The .44 Magnum is the brainchild of Elmer Keith and when it first became available he reported on tests he had made on heavy slaughter bulls, using the half-jacket lead Remington load. His tests indicated that the soft lead bullets expanded to almost an inch on the thick hide and frontal bone of the bullís skulls, and yet retained enough penetration to range deeply into the neck muscles.

Knowing how proud Elmer was of his new cartridge, I ran similar test of my own. I found that Keith was, if anything, understanding the case for the stopping power of the factory .44 Magnum load. At a friendís slaughter plant I compared the effect of the Remington load, a handload comprised of the Lyman 429421 bullet cast hard over 22 grains of 2400 powder, and some blackpowder, and some black-tipped, armor piercing .30-06 stuff fired from a bolt-action rifle.

The factory and handloaded .44ís naturally, cut larger holes in the skills of the butcher cattle than the .30-06 military ammunition. The unexpected result was that both the factory and the cast-bullet handloads penetrated much deeper into the neck area of the steers.

In the case of the .44 handload, bullets were uniformly found some three to four inches farther into the heavy neck muscle, after having completely penetrated the skull and spinal areas, than the .30 caliber rifle bullets that had been designed to shoot through armor plate.

Since that time a number of jacketed, soft-nosed and hollow-pointed .44 bullets have become available. Remington and Winchester both have both JSP and JHP loaded rounds and component bullets that are improvements on their original .44 Mag slugs in the expansion department.

Super Vel Cartridge Co. offers lightweight, 180-grain JHP and JSP numbers that can be kicked up to 1700 fps. I bagged the aforementioned mouflon sheep with these, and they performed perfectly.

Speer, Sierra, and Hornady all offer their own ideas of the perfect .44 bullet, and are excellent. Norma Precision imports a load, as well as steel jacketed raw bullets, that will probably give deeper penetration than any of its counterparts, at the cost of extreme expansion.

To really learn your .44 Magnum you must shoot it a great deal. If your income places you in the great American middle class, you must reload. Factory ammunition is simply too expensive to permit the 50 or more rounds you should shoot each week to become proficient. Even the purchase of enough factory-formed, jacketed bullet for reloading can become an economic burden if you are shooting seriously.

The answer to you financial problem is to cast your own bullet. The three best .44 Magnum slugs are typified by Lymanís Keith style 429421, their gas checked  429244, and the similar, gas checked Lyman 429215 bullet that casts out at approximately 215 grains, opposed to the nominal 250 grains of the former two.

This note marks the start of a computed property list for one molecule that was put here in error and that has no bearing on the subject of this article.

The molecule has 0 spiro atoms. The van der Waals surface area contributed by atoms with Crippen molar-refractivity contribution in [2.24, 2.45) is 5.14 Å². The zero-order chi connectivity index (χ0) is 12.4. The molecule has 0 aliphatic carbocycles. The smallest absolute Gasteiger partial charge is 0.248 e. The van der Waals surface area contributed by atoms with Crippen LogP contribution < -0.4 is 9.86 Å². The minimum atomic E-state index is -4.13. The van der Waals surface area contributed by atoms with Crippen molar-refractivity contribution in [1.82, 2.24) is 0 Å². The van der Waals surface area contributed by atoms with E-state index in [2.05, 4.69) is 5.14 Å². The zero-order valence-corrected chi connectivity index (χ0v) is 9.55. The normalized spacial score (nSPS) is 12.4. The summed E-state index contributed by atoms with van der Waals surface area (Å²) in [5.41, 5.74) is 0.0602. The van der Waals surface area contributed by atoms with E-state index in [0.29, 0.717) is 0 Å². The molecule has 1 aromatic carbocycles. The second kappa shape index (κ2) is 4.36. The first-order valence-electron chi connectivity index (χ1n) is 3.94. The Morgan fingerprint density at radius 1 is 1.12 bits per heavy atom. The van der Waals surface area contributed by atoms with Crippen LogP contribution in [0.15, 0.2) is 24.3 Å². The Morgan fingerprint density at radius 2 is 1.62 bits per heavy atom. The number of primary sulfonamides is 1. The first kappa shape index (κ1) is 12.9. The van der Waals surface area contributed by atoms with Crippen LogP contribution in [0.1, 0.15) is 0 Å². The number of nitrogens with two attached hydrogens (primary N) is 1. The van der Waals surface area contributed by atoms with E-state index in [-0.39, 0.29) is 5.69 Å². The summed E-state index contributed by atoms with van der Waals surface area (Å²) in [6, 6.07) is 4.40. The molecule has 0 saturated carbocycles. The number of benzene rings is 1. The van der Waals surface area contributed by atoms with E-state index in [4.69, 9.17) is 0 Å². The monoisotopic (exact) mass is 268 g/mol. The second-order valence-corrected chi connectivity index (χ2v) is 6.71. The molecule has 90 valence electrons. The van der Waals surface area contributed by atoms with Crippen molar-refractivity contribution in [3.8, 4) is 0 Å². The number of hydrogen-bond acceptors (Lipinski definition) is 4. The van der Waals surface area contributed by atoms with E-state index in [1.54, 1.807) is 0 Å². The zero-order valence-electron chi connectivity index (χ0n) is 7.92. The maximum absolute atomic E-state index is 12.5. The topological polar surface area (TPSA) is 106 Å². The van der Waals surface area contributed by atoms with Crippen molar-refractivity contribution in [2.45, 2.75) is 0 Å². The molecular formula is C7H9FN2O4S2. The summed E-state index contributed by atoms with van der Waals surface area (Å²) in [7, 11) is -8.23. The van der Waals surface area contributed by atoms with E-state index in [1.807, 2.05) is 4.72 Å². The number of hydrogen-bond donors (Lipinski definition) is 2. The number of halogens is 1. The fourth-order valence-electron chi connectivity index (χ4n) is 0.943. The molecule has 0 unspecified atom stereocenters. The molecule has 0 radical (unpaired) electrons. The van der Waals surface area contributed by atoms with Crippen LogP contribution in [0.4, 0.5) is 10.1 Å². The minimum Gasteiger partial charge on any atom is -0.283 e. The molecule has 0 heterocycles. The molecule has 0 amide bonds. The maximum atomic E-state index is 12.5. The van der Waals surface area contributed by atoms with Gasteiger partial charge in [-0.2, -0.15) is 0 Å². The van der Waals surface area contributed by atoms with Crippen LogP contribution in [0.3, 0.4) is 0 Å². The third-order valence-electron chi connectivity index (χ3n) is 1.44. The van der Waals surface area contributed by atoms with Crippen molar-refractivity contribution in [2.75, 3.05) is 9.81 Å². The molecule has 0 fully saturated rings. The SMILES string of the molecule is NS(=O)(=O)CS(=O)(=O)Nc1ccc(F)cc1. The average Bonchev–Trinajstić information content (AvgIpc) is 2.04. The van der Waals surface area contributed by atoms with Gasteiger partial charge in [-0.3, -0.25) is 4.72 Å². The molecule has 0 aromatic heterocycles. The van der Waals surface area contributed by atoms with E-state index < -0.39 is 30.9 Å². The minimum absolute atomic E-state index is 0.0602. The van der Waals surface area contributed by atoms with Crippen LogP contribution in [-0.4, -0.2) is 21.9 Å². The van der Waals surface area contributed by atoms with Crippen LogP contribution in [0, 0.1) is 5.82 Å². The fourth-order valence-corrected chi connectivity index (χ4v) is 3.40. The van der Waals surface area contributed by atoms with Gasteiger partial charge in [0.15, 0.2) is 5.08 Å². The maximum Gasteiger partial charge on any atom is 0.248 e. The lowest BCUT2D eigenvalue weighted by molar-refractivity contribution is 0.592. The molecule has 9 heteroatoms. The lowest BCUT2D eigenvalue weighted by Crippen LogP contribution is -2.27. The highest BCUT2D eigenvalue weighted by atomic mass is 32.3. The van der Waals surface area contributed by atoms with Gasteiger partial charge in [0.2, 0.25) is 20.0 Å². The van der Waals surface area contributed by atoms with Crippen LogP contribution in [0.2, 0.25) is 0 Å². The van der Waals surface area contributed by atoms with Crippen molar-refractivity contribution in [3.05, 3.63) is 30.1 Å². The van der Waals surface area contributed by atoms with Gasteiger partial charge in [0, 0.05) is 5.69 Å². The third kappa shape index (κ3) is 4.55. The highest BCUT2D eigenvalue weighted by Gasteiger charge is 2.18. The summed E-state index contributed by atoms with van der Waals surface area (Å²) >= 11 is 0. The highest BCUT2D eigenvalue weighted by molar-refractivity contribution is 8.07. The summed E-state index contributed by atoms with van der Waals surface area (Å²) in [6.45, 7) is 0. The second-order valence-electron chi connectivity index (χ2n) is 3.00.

The Ohaus Scale Corp. is now producing moulds of very similar designs that are excellent in quality, and Lee Precision Manufacturing offers a new line of inexpensive casting equipment that will make good .44 slugs..

Donít be afraid of cast bullet in your .44 Magnum. One affluent rancher friend of mine has carried a .44 Smith every day for many years. He can afford to use whatever bullet or cartridge that catches his fancy, but he prefers a gas checked 429244 bull, hollow pointed or solid, depending on his quarry, for all his hunting. His standard powder charge with either bullet is 22 grains of 2400, which gives him 1400-fps loads.

The gas-checked bullets are superb, and shoot clean over any powder charge. Fitting the copper gas check to their base constitutes a modicum of extra work and expense, and I have always gotten fine results, with no barrel leading, with plain-based bullets of the Keith type.

The .44 Magnum is hairsplittingly accurate, in spite of its great striking power. This is a natural condition, since it is simply a slightly elongated .44 Special, the most accurate centerfire round weíve ever had.

Some shooters keep their magnums sighted for 50 or 100 yards. I never have, since most of my sixgun shots come at 20 to 35 yards. My .44s are sighted to hit the exact point of aim at 25 yards. At 50 yards, only a minute holdover of the front sight is necessary for center hits, and as a practical matter I hold right on.

There is some drop at 100. Holding something like 1/8 inch of the front blade above the level of the rear sight leaf will put you center at this range, depending on your load, and very little practice is necessary to learn how much front blade to hold up for consistent hits. Longer ranges require more visible front blade and out to 500 yard it gets real interesting.

For this kind of shooting a light, clean trigger pull is necessary. Smith & Wesson magnums uniformly have this attribute. The less expensive Rugers sometimes have a bit of creep, but the attainment of a crisp-let off on your Ruger single action is a simple and inexpensive assignment for any capable smith.

Donít be afraid of the .44 Magnum. There is nothing magical, supernatural, mysterious, forbidding, or even sexy about it. It is simply an honest, big gun that will do you a job if you will bother to become familiar with it.

And thatís the truth.